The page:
Thousands gather in Belarus to protest labor law News
Thousands gather in Belarus to protest labor law

Thousands of people in Belarus [official website] on Wednesday gathered to protest [AP report] a labor law that fines people if they do not work enough days during the year. President Alexander Lukashenko [official website] enacted Ordinance No. 3 [materials] in April 2015, and it has been attacked since its proposal as a forced-labor law [FPIF report] and a reenactment of Soviet principles [Guardian report] against “social parasites.” The law requires people who live in the country for more than half a year to pay a fine equal to $250 if they do not work in an officially recognized capacity for those 183 days. There are exceptions for certain groups or those that are unemployed but looking for work, and these all require official proof and recognition. Earlier this month Lukashenko suspended enforcement of the law [Reuters report] for this year, but protests have still continued [AP report]. Many Belarusians that marched on the capital of Minsk yesterday or rallied in other cities called for the resignation of Lukashenko, who has ruled since 1994.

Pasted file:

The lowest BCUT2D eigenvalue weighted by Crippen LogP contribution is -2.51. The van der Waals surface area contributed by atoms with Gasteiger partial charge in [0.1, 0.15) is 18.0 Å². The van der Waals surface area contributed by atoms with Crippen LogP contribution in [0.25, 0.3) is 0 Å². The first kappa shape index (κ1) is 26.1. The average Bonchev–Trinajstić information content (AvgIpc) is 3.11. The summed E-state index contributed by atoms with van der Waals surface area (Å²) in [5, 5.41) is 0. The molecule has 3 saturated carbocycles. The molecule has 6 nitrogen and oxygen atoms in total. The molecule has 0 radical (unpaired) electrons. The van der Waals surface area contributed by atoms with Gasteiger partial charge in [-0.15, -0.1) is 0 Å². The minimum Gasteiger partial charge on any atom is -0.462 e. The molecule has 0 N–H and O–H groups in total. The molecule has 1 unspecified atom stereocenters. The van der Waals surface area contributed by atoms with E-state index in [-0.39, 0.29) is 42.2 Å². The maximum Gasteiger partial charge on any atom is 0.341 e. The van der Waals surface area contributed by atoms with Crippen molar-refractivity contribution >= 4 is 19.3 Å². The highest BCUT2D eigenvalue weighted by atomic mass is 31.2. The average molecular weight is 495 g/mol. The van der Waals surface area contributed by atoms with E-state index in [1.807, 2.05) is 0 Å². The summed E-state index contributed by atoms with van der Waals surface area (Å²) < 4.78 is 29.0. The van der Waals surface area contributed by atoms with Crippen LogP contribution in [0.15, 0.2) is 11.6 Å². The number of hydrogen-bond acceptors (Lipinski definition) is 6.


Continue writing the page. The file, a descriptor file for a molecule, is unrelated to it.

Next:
Belarus has faced continued scrutiny over human rights abuses. A UN Special Rapporteur in December 2016 “strongly condemn[ed]” [JURIST report] the executions of three men in Belarus, citing the executions as a confirmation of the “the persistent disregard for human rights in the country.” In May 2016 UN human rights experts expressed grave concern [JURIST report] over Belarus’ death penalty practices after reports surfaced that a man was executed while his case was before the UN Human Rights Committee. In August of 2015 EU officials praised [JURIST report] Belarus’ president for his release of political prisoners. In June 2015 UN Special Rapporteur on Belarus Miklos Haraszti warned [JURIST report] that Belarus continues to sentence and imprison political opponents of the government. In April 2014 Haraszti called for the country to end its use of the death penalty, reiterating earlier statements [JURIST report] and citing politically motivated courts and the lack of fair trials.